The prone is considered the bread and butter of a rifleman’s skill set. It is the position that has been taught and practiced for as long as there has been rifles and people to carry them. It removes the most variables from the shooting equation by keeping the shooter low and with as much body contact with the ground as possible. More contact means more stability. The underlying problem with prone, of course, it that’s its just not all that practical for most shooting situations outside of competition. In hunting, for instance, it will likely put the shooter’s line of sight below tall grass or other visual obstacles. In a military or police context, staying in the prone means that you are immobile. This may be fine for observation or precision shooting, but may not be practical if movement is required.
Despite that shortfall, the prone position is one of the best tests of a shooter’s execution of the fundamentals since it removes so many variables. There are three common variations on prone: military, olympic, and supported. The first two are more a matter of personal preference, while supported prone involves some technique changes to better take advantage of the support.
This picture is from Army FM 3-22.9; there are several things in this photo that I do not like, such as the shooters support hand position and support elbow position. But it does illustrate bringing the shooting side leg up to the side and using elbows for bone support.
When most people think of prone, this is what they are likely envisioning. Laying flat on the ground with the shooting side leg hiked up just like the little green army men we used to play with back in the day.
The position is characterized by keeping the body as low as possible to the ground. Your body will be offset from the rifle, as opposed to having your spine parallel with it. The support side elbow should be positioned directly under the rifle as much as possible. Try to use the flat just behind the elbow more than the bony point, as this provides more stability. This is your pivot point, which remains planted on the ground while the rest of position revolves or pivots around it. The firing side elbow should be planted to the side in a comfortable position. Don’t make it too far, nor to close…just right.
The firing side leg should be drawn up as high as possible (difficult if you don’t have very good flexibility). I have found that this movement forces me to shift weight forward just a bit, and puts a significant amount of tension on the shooting sling, which helps stabilize the rifle further. Both feet should be flat on the ground.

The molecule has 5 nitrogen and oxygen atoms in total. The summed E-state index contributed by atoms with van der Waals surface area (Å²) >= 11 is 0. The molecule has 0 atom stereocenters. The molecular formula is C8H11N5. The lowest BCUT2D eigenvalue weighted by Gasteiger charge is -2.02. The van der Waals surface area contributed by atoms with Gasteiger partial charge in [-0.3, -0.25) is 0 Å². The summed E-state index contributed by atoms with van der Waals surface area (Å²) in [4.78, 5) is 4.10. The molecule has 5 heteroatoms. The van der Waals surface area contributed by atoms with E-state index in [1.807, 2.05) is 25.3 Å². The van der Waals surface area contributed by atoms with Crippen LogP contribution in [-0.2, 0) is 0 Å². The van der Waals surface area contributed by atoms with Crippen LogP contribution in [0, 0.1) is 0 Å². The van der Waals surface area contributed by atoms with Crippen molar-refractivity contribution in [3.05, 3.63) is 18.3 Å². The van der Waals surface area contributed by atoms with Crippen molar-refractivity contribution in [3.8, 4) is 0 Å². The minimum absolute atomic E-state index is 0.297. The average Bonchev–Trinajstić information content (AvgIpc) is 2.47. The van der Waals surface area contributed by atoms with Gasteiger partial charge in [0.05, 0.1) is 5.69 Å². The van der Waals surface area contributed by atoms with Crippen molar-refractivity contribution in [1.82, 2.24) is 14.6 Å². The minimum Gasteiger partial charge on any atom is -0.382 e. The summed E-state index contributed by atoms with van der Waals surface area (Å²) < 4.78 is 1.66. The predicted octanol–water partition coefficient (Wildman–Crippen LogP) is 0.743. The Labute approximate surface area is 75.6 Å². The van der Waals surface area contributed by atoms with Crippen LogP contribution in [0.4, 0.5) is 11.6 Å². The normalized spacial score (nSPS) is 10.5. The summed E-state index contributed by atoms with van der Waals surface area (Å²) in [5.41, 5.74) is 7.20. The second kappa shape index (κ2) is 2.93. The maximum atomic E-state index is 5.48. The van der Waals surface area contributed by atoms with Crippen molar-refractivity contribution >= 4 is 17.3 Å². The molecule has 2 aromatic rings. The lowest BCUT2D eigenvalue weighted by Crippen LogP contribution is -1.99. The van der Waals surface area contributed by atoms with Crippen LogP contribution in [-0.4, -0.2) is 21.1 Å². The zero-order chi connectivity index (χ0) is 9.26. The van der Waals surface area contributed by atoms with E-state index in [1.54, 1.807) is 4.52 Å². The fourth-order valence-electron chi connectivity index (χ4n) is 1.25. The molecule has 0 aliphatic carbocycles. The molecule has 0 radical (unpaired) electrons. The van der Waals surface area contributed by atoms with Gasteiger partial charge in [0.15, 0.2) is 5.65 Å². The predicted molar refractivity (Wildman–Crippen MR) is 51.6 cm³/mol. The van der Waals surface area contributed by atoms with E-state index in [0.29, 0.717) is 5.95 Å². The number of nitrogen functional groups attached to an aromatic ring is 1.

From this position, the shooter adjusts NPOA by moving around the planted support elbow. Move hips closer to the point to bring the NPOA down, away to move it up. Shift to the left or right to move the NPOA to the left or right. As a reminder, ALL NPOA adjustment should be done by shifting (or shimmying) the hips; do NOT move your support hand or elbow to change your aim point.
I have found that olympic prone is my go to for shooting in the prone position. I do occasionally struggle with a shoulder buck (a type of flinch), but this is mitigated by focusing on relaxing into the position for each shot.
Again, this is from FM 3-22.9, and will have to do until I can get better photos.
Military prone is very similar to olympic prone, except that the firing side foot is also extended backwards, and not hiked up. This places the hips roughly level with the ground, and gets more of the torso flat. Unfortunately, I have not been practicing with this position lately, and have no further information to provide as far as performance differences go. But, generally speaking, the choice between olympic prone and military prone is mostly personal preference. Individuals with a more prodigious gut may be more comfortable with olympic prone, as it raises the hips off the ground and provides more clearance to breath.
Supported Prone Positions
This is where things get interesting. There are really two variants here that I’ve seen, and I’ve only really played with one of them. The first is what I call “combat supported,” which is the style often seen in the field manuals and old instructional videos. The second is “precision supported,” which seems to be more common among the long range target shooters.
For combat supported, there is really very little difference than the unsupported positions above. The shooter simply rests their hand on a surface (such as a sandbag or pack), and then the rifle on their hand. For harder surfaces, I suppose a softer intermediary (such as a small beanbag) could take the place of the hand, and the shooter could place their support hand elsewhere (I tend to place mine on top of the hand guard, but I’ve also seen gripping the magazine well as an option). I have not yet experimented with combat supported prone, so I can’t offer any more detail.
The precision supported position, also known as bipod prone, is mechanically different in that the shooter lines up directly behind the rifle. If a line were drawn from the muzzle of the rifle straight through the stock, and continued through the shooter’s body, then the line should be parallel to the shooter’s spine. The feet are straight out back, and flat (as in military prone). The support hand, rather than supporting the front end of the rifle, is moved to support the stock (I use a small wedge beanbag) and provide elevation adjustment.
Like the traditional prone positions, I do have a slight buck when shooting, which means I tend to have an occasional errant shot. I’m working through this.